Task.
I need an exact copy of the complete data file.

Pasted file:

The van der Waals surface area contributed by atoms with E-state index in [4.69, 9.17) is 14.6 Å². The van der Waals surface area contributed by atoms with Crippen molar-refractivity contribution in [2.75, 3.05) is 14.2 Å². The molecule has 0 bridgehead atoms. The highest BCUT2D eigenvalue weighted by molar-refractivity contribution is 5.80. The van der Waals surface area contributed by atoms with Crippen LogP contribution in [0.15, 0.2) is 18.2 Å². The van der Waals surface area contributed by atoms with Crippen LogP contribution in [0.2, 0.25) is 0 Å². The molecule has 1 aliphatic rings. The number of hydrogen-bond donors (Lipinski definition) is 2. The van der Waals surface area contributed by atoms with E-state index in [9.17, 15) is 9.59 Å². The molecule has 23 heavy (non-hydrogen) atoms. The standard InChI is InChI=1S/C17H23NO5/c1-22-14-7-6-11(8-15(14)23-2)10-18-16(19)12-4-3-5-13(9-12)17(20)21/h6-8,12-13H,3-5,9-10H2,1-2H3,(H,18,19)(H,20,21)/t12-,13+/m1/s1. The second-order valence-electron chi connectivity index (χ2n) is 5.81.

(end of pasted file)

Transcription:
The van der Waals surface area contributed by atoms with E-state index in [4.69, 9.17) is 14.6 Å². The van der Waals surface area contributed by atoms with Crippen molar-refractivity contribution in [2.75, 3.05) is 14.2 Å². The molecule has 0 bridgehead atoms. The highest BCUT2D eigenvalue weighted by molar-refractivity contribution is 5.80. The van der Waals surface area contributed by atoms with Crippen LogP contribution in [0.15, 0.2) is 18.2 Å². The van der Waals surface area contributed by atoms with Crippen LogP contribution in [0.2, 0.25) is 0 Å². The molecule has 1 aliphatic rings. The number of hydrogen-bond donors (Lipinski definition) is 2. The van der Waals surface area contributed by atoms with E-state index in [9.17, 15) is 9.59 Å². The molecule has 23 heavy (non-hydrogen) atoms. The standard InChI is InChI=1S/C17H23NO5/c1-22-14-7-6-11(8-15(14)23-2)10-18-16(19)12-4-3-5-13(9-12)17(20)21/h6-8,12-13H,3-5,9-10H2,1-2H3,(H,18,19)(H,20,21)/t12-,13+/m1/s1. The second-order valence-electron chi connectivity index (χ2n) is 5.81.